Recently, Jim Kups, Technical Manager in North America for Novalis, answered various questions posed by Lauren Moore, editor for Floor Covering Weekly magazine, about the types of luxury vinyl flooring products and the differences in installation methods.

FCW: Tell us a little bit about the different installation methods for LVT.

Kups: LVT is installed in three basic methods: direct glue, floating/clic, and loose lay

  • Direct glue installation utilizes adhesives to bond the LVT to approved substrates.
  • Floating/clic installations utilize locking mechanisms either in angle/angle, angle/drop or angle/tap method for securing the planks together and creating a floating floor the size of the installed room.
  • Loose lay products are designed to stay flat and in place on the subfloor with limited movement and without completely relying on adhesives. Most manufacturers specify a perimeter bonding with adhesives to aid in the stability of the flooring and to keep edge pieces from being forced apart and under base moldings.

FCW: What products does Novalis offer within each of these categories?

Kups: Novalis offers products with all three types of installation methods in our product lines. We also offer floating/clic flooring with rigid cores.

FCW: What are some of the benefits (or pros and cons) of each method?

Kups: Direct glue is probably the best method as it takes the LVT out of the equation by locking it to the substrate. Once a good bond is achieved the product stays in place until the consumer wants a new floor.

Floating/clic flooring offers benefits of easy installation and not having to deal with adhesives. But, environmental factors need to be carefully considered along with the condition of the substrate to ensure proper performance of the floor.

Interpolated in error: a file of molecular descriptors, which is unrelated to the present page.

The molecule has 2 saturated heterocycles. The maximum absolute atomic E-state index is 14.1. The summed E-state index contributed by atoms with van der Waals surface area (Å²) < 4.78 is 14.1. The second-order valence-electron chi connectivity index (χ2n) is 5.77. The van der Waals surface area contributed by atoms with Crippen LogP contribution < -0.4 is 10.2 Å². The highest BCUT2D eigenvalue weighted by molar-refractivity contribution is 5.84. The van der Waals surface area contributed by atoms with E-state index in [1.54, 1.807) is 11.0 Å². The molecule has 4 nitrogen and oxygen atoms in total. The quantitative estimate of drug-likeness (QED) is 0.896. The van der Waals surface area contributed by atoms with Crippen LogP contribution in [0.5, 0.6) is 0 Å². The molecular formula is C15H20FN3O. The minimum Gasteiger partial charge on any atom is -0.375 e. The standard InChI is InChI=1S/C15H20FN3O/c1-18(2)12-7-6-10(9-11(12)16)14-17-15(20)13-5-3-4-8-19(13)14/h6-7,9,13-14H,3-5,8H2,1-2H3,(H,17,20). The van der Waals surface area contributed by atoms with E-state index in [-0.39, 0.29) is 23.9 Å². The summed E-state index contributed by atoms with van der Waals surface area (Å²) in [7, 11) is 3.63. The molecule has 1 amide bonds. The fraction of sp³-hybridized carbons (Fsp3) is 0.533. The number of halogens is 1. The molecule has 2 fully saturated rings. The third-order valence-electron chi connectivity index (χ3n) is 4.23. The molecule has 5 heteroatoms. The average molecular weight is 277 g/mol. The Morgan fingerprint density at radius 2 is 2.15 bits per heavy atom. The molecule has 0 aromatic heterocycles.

Loose lay has the best of both worlds; some adhesive and ‘floating’ installation. But the best feature here is the overall size of the pieces of flooring. Large format tiles (up to 36”x36”) and planks (9” wide and up to 72” in length) make for a very quick installation.

FCW: Are any of the installation methods better suited for a particular setting? For example, glue-down seems to be the go-to for commercial applications using flexible LVT, but loose-lay or click is more popular with residential, rigid-type products. Why is that?

Kups: Direct glue is a preferred method for commercial applications, but I think all around installers prefer it in residential installations too. I’ve heard that market data says about 70% of installations are utilizing direct glue method. Commercial projects are starting to look at loose lay more as the installations go quicker and the product is just like carpet tiles – easy to replace pieces when moving office layouts or when one gets damaged.

The DIY market does prefer floating/clic products because consumers don’t have to mess with adhesives and renting rollers to put a floor in their home.

Multi-family projects are embracing the rigid core products due to the ease of installation and forgiveness of the product to the substrate and temperatures. Projects can be installed faster which is very important in renovation work.

FCW: Are there any design options (patterns, etc.) that are more easily achieved with one type of product over the other? Can you explain?

I know I seem biased, but direct glue and loose lay offer many more design options over a floating/clic floor. Herringbone, parquet, tiled and irregular patterns are more easily achieved and mixing of sizes is easier too, especially when adding borders. Floating/clic installations are very limited in this regard.